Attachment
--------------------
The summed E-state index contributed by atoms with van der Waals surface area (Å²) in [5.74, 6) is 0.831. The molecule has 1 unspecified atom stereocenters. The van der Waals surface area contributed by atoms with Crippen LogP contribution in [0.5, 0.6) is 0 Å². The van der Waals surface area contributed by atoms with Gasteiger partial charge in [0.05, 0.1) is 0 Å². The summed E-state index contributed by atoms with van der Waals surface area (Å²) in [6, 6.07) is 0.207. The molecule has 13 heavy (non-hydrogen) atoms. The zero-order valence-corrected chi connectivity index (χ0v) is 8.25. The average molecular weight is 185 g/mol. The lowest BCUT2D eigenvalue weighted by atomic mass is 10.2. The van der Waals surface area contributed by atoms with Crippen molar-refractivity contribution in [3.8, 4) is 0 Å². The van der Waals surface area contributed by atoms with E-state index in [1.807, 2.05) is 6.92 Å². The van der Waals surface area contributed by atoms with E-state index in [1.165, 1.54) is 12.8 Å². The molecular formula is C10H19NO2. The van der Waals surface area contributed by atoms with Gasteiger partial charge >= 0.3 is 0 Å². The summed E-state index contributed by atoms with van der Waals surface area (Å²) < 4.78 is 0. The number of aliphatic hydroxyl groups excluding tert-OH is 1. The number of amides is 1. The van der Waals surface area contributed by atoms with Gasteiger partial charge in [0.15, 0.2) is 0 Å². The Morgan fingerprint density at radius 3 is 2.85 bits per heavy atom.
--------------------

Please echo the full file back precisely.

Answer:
The summed E-state index contributed by atoms with van der Waals surface area (Å²) in [5.74, 6) is 0.831. The molecule has 1 unspecified atom stereocenters. The van der Waals surface area contributed by atoms with Crippen LogP contribution in [0.5, 0.6) is 0 Å². The van der Waals surface area contributed by atoms with Gasteiger partial charge in [0.05, 0.1) is 0 Å². The summed E-state index contributed by atoms with van der Waals surface area (Å²) in [6, 6.07) is 0.207. The molecule has 13 heavy (non-hydrogen) atoms. The zero-order valence-corrected chi connectivity index (χ0v) is 8.25. The average molecular weight is 185 g/mol. The lowest BCUT2D eigenvalue weighted by atomic mass is 10.2. The van der Waals surface area contributed by atoms with Crippen molar-refractivity contribution in [3.8, 4) is 0 Å². The van der Waals surface area contributed by atoms with E-state index in [1.807, 2.05) is 6.92 Å². The van der Waals surface area contributed by atoms with E-state index in [1.165, 1.54) is 12.8 Å². The molecular formula is C10H19NO2. The van der Waals surface area contributed by atoms with Gasteiger partial charge >= 0.3 is 0 Å². The summed E-state index contributed by atoms with van der Waals surface area (Å²) < 4.78 is 0. The number of aliphatic hydroxyl groups excluding tert-OH is 1. The number of amides is 1. The van der Waals surface area contributed by atoms with Gasteiger partial charge in [0.15, 0.2) is 0 Å². The Morgan fingerprint density at radius 3 is 2.85 bits per heavy atom.